One area of DCTs that has sparked considerable debate is how best to complete Form FDA 1572, which is based on brick-and-mortar research sites. Recognizing the need for clarity, the FDA has addressed this complex issue in its new draft guidance. It states that for inspection purposes, DCTs should identify one physical location where all clinical trial-related records for participants under the investigator’s care are accessible and where trial personnel can be interviewed. This location must be explicitly listed on Form 1572 or, in the case of investigational device exemption (IDE), on the IDE application.3 This interpretation implies the use of a single Form 1572 across all trial locations, with one designated PI.
When it comes to identifying DCT sub-investigators, the FDA maintains consistency with previous guidance regarding the completion of Form 1572. According to this guidance, individuals who directly contribute to the trial data in a significant manner should be identified as sub-investigators. Therefore, local HCPs who perform routine trial-related services that do not require detailed knowledge of the IP and protocol should not be listed as sub-investigators on Form 1572.3
To address the inclusion of local HCPs in study records and maintain study oversight, the draft guidance introduces a new document called the task log. While similar in nature to a study Delegation of Authority (DOA) log, a task log is intended to capture only those local HCPs who perform trial-related activities, and not delegated study staff. The task log is a record that should include the HCP’s:
- Name and affiliation
- Role in the trial
- Trial tasks
- Completion dates and locations of trial tasks
The investigator must also sign and date the task log when it’s first created and whenever a new HCP is added.3
For running trial-related tests, the FDA guidance also states that designated labs are preferred, but local labs are sufficient if they are well-standardized. All labs must be included on Form 1572, but technicians and other clinical lab staff should not be included on the form or the task log.3
Efficiently and Easily Meet DCT Requirements With Elligo Health Research®
Navigating the complexities of DCTs can be challenging, especially with the added layer of new FDA guidance. At Elligo, we understand the intricacies involved and offer solutions that make conducting compliant and efficient DCTs easier than ever before.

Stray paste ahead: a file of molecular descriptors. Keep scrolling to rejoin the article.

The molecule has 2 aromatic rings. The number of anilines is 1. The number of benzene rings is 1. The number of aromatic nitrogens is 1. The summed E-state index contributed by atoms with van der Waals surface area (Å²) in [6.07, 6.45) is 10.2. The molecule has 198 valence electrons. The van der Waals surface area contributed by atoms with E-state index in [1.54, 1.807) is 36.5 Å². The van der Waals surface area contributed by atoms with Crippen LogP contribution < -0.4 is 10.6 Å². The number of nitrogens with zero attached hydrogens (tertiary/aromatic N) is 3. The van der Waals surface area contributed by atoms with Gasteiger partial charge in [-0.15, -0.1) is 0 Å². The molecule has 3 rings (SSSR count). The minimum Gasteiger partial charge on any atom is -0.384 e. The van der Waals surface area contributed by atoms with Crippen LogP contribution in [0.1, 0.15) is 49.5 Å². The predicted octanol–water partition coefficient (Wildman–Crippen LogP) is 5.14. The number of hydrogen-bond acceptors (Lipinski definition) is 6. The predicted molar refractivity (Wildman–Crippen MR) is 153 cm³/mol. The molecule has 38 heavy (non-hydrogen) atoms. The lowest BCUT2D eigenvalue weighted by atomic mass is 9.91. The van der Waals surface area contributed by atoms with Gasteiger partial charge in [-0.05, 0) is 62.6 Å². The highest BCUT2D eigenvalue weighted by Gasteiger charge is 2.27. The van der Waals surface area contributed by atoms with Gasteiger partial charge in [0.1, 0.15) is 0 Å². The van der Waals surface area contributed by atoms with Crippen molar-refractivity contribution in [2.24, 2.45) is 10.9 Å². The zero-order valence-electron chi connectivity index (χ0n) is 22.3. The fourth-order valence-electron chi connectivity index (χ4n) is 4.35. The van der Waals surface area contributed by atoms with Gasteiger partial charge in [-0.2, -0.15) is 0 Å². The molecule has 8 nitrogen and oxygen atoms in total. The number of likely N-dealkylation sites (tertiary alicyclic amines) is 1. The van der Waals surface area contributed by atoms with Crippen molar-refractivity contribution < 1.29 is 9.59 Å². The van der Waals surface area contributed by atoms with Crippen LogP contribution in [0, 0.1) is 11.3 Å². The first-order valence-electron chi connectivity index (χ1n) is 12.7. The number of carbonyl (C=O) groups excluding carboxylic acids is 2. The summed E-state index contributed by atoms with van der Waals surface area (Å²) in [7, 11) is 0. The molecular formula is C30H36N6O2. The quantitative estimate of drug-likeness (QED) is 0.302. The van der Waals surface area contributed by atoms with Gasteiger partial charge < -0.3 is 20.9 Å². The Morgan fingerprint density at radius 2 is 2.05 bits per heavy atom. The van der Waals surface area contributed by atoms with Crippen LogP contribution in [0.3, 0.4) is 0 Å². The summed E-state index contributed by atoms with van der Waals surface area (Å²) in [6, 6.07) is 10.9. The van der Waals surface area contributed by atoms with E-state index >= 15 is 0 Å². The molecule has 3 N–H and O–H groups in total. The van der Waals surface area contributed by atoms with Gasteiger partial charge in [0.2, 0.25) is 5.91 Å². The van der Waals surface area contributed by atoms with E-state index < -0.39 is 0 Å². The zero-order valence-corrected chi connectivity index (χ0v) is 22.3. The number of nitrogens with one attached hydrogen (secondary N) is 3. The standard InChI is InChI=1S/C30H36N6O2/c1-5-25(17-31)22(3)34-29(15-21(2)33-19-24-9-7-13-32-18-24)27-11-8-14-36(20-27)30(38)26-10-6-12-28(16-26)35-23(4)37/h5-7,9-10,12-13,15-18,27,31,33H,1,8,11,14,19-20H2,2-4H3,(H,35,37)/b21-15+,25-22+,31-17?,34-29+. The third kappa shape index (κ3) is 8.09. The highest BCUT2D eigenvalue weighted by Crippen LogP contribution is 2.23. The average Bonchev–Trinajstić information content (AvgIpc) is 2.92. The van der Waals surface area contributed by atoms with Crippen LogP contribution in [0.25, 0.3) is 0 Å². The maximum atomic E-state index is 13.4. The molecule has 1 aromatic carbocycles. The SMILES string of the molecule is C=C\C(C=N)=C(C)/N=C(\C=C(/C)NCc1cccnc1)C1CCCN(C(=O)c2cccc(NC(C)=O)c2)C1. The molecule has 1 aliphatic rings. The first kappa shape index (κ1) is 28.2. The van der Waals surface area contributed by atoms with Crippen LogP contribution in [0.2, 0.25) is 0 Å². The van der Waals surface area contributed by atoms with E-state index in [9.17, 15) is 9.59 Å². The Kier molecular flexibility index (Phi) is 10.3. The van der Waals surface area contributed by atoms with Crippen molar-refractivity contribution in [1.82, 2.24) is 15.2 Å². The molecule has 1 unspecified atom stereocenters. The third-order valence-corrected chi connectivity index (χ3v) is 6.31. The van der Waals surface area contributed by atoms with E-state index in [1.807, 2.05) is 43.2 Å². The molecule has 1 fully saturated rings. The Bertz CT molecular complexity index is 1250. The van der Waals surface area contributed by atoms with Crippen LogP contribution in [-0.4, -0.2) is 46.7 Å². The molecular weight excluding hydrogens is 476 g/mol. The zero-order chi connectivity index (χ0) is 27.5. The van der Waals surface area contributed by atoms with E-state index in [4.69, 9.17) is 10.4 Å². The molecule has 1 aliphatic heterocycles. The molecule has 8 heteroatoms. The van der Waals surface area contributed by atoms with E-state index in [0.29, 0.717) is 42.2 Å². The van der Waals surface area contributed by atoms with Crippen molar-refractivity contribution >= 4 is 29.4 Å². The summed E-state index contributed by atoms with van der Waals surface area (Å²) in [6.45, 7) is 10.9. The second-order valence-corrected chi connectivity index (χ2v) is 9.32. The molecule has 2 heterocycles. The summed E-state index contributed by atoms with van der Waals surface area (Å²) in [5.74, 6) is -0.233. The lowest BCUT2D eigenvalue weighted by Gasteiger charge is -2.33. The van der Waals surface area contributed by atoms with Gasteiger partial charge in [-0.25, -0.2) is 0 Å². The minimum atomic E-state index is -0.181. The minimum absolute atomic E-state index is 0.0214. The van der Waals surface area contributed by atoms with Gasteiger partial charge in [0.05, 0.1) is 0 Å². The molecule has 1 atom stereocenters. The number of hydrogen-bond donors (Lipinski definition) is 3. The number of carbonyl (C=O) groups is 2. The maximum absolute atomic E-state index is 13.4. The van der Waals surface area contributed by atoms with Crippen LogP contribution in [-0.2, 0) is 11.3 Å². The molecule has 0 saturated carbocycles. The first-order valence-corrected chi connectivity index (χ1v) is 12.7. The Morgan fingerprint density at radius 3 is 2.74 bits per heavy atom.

For instance, the guidance emphasizes the importance of diversity and inclusiveness in research participants, encouraging outreach through local healthcare institutions, like pharmacies and clinics, to bolster enrollment equity in communities where there are no traditional research centers or sites. Elligo has been utilizing community providers for years to increase access to trial participation, and our well-established processes seamlessly align with these goals. By involving local healthcare providers, we leverage existing infrastructure and overcome cultural or linguistic barriers, enhancing engagement, recruitment, and retention of diverse participants.
There’s also the question of varying state laws in DCTs. Compliance with local laws, regulations, and licensing requirements is vital, and it’s the sponsor’s job to make sure subinvestigator IP administration, telehealth visits, and other hybrid or remote trial conduct meet legal and regulatory obligations for the various states and territories in the U.S. Elligo has already addressed this issue in our published white paper, “Navigating Licensing Laws and Regulations on Decentralized Clinical Trials That Cross State Lines,” in which we directly contacted the FDA for clarity on investigator locations and licensing.
Partner With Elligo for DCT Compliance and Excellence
The newly released FDA guidance on DCTs aligns well with Elligo’s established procedures, giving us confidence in our compliance. The guidance supports our ongoing efforts to enhance technology, promote patient diversity, and enable research as an integral part of healthcare.
Part two of this series will cover takeaways four through seven – don’t miss it! Want to learn more now? Contact our team.
1. FDA Takes Additional Steps to Advance Decentralized Clinical Trials. U.S. Food and Drug Administration. Published 2023 May 2.
2. H. R. 2617. Authenticated U.S. Government Information GPO. Accessed 2023 May 24.
3. Decentralized Clinical Trials for Drugs, Biological Products, and Devices Guidance for Industry, Investigators, and Other Stakeholders. U.S. Food and Drug Administration. Published 2023 May.